This is a guest post by Farah Damji
I sleep with my phone in my bed, and so I was startled by early texts and BB PIN messages from solicitor friends yesterday:
“Have you heard?”
“Seen the news?”
“Switch the TV on. Now”
Stumbled out of bed to watch Bill Turnbull stumbling over the breakfast news, announcing the main news story of the day was that prisoners in the UK would be allowed to vote. I couldn’t believe it. Grim library footage inside HMP Elsewhere, waist down shots of men walking, reminiscent of the prison film Midnight Express dismembered from their bodies and the rattle and shake of metal bars and gates clanging served to further the surreal news.
President Macaroon has capitulated it appears, to the toxic hot potato which the last administration tossed around, the issue was decided in the ECHR in a decision handed down over 5 years ago, and just last month, the original applicant in the case, John Hirst Shaun Attwood and I decided to ask for an ex-parte Order of Mandamus forcing the new administration to allow the vote and put the systems in place so that prisoners can vote in the upcoming local elections next spring. Word came down that not only would the application not be heard ex-parte but that we were required to wait six weeks as an announcement on this issue was “imminent.” Hearing this “imminent” word from the Ministry of Justice is like Take That saying they are going to reform and record a new hit song with Robbie, five years ago. I didn’t think it would happen and was sure it was a stalling technique.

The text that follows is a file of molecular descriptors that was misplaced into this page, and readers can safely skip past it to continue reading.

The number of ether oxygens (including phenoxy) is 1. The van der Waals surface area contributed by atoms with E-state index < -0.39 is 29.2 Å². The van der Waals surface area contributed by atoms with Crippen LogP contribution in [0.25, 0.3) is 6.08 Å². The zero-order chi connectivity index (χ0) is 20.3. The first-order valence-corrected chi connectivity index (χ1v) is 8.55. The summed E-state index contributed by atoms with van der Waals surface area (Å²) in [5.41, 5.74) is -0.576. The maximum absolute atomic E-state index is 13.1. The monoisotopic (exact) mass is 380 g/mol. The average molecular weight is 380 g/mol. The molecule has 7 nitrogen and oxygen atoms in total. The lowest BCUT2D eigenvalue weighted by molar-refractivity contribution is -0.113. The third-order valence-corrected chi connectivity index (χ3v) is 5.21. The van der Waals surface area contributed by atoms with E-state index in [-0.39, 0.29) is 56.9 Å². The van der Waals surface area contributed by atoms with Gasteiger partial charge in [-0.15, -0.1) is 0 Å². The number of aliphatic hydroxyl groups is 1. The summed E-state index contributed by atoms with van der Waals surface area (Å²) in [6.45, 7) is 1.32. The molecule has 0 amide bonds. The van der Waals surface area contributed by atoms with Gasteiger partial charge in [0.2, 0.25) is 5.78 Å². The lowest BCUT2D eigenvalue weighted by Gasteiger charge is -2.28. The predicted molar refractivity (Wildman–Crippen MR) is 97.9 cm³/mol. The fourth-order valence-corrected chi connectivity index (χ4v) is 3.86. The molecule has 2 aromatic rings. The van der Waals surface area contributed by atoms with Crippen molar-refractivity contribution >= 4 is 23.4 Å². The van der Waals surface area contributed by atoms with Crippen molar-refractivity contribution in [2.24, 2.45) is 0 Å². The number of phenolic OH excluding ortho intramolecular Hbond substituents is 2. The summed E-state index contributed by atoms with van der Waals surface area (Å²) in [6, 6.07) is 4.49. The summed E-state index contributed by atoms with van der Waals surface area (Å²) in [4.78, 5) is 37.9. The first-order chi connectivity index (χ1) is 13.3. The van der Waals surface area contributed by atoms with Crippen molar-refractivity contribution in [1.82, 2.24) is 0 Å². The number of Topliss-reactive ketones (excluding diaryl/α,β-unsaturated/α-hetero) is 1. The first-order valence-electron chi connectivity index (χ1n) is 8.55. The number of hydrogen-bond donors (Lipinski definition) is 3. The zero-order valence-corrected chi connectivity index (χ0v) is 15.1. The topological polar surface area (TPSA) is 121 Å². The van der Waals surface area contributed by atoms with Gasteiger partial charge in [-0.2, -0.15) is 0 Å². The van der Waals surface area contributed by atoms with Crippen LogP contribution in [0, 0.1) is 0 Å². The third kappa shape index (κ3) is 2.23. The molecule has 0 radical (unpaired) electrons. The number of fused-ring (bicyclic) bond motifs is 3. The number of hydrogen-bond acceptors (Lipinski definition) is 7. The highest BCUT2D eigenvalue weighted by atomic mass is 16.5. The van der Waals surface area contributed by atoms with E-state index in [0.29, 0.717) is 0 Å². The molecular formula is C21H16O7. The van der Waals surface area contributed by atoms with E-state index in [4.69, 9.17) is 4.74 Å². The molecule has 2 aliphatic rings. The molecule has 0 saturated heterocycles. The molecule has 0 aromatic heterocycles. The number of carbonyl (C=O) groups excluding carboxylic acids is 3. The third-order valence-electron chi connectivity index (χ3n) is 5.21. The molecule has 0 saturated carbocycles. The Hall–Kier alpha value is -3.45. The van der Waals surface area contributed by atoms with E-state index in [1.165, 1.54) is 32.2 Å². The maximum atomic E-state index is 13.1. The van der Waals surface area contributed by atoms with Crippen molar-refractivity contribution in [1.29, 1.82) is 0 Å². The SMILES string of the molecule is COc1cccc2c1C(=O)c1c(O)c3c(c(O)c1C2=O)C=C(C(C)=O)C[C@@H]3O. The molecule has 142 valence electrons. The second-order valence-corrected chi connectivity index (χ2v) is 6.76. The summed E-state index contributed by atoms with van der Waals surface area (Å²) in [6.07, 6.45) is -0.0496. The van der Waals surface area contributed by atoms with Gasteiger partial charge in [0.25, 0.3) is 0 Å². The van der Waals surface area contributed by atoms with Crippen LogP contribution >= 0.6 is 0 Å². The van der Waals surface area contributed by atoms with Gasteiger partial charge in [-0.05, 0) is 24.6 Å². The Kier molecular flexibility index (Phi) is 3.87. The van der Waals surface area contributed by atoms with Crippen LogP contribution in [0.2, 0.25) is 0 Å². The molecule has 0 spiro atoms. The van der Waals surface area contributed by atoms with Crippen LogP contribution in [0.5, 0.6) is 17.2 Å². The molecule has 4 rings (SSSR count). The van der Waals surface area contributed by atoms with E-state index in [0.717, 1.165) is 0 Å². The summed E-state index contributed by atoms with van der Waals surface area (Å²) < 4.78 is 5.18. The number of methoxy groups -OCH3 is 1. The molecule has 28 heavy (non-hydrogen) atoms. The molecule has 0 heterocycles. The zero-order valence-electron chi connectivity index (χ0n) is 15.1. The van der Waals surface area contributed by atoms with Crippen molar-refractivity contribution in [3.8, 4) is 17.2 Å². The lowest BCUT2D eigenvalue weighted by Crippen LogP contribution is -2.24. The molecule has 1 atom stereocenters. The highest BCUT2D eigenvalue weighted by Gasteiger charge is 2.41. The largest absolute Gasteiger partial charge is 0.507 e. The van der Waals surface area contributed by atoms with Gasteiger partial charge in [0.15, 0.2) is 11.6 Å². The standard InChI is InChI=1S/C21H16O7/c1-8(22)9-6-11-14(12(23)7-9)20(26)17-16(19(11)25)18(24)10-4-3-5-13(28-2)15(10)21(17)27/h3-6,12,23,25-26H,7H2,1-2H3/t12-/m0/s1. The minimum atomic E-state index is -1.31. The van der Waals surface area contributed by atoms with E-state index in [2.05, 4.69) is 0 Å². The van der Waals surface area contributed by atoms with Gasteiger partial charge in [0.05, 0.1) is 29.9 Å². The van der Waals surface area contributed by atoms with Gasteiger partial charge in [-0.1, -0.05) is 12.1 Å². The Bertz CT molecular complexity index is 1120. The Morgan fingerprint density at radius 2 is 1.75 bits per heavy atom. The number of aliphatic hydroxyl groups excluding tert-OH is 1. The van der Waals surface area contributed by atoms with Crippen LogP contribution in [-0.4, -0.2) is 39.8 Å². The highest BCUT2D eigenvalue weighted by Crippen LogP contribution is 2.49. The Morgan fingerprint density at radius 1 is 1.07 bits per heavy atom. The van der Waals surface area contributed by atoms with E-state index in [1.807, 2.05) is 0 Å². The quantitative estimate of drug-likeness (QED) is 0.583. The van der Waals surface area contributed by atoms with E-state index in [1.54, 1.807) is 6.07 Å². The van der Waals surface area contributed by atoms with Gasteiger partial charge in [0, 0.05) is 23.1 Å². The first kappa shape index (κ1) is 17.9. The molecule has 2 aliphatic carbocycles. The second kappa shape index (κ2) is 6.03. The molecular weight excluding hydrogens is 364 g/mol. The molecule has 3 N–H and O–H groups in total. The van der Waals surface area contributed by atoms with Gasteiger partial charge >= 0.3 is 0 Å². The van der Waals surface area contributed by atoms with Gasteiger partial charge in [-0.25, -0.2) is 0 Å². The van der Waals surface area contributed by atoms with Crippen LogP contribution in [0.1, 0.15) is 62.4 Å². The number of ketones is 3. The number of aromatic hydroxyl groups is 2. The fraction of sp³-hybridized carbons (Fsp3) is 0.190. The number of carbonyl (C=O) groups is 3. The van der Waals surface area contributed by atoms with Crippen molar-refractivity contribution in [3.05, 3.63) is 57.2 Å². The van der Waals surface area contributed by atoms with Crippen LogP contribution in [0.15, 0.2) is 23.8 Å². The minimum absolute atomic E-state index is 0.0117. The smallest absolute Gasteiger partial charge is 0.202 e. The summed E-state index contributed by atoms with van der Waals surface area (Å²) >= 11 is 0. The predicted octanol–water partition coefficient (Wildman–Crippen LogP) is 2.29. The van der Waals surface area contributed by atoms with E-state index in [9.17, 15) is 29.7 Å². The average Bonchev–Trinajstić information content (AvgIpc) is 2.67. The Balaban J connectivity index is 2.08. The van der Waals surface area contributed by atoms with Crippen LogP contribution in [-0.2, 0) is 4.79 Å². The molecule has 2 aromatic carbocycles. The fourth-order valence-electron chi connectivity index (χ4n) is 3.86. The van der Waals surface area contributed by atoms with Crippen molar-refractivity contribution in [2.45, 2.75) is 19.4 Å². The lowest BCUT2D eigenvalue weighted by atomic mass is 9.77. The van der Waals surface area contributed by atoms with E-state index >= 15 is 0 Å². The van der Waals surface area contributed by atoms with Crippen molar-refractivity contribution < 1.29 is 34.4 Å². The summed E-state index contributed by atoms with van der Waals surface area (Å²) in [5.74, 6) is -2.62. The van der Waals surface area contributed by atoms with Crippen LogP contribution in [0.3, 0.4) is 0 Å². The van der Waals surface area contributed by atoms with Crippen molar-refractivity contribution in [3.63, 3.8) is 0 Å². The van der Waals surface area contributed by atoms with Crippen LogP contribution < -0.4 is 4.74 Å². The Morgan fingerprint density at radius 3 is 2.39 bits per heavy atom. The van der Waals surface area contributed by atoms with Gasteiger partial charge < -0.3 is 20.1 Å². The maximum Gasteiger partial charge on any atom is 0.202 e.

Yesterday’s news, however tempered, is to be welcomed. Nick Clegg seized a thorny issue (the job of dealing with this unrosiest of tasks fell to him when all electoral reform was handed to the Cabinet Office by the Home Secretary) and it appears all the policy and good intentions have been laid. Now to make it law, which means overturning existing legislation which bans the vote for serving inmates through the Forfeiture Act of 1870 which can only be done through and act of parliament.
Different news outlets spun the story according to their news agenda, the BBC’s take on it was that the government had capitulated due to 1340 prisoners joining three test cases, which would have resulted in each getting a payout of £750, in compensation. The BBC also reported that Cameron was very unhappy about prisoners who had committed violent crimes being allowed to vote and that some suggestions being mooted included only allowing prisoners serving less than 4 years the right to vote.
The Guardian claimed that Nick Clegg was “struggling to avoid giving prisoners the right to vote” but in June the UK Government was told by the Council of Europe in Strasbourg that they wanted to see some plans and some action being taken on this issue which is the longest any violation of international human rights has been left unimplemented in a matter involving the UK government. The UK Government replied it was doing its own (yet another) consultation on the issue and waiting to see the outcome of further cases which had been brought since the original Hirst v UK (2) case in 2004.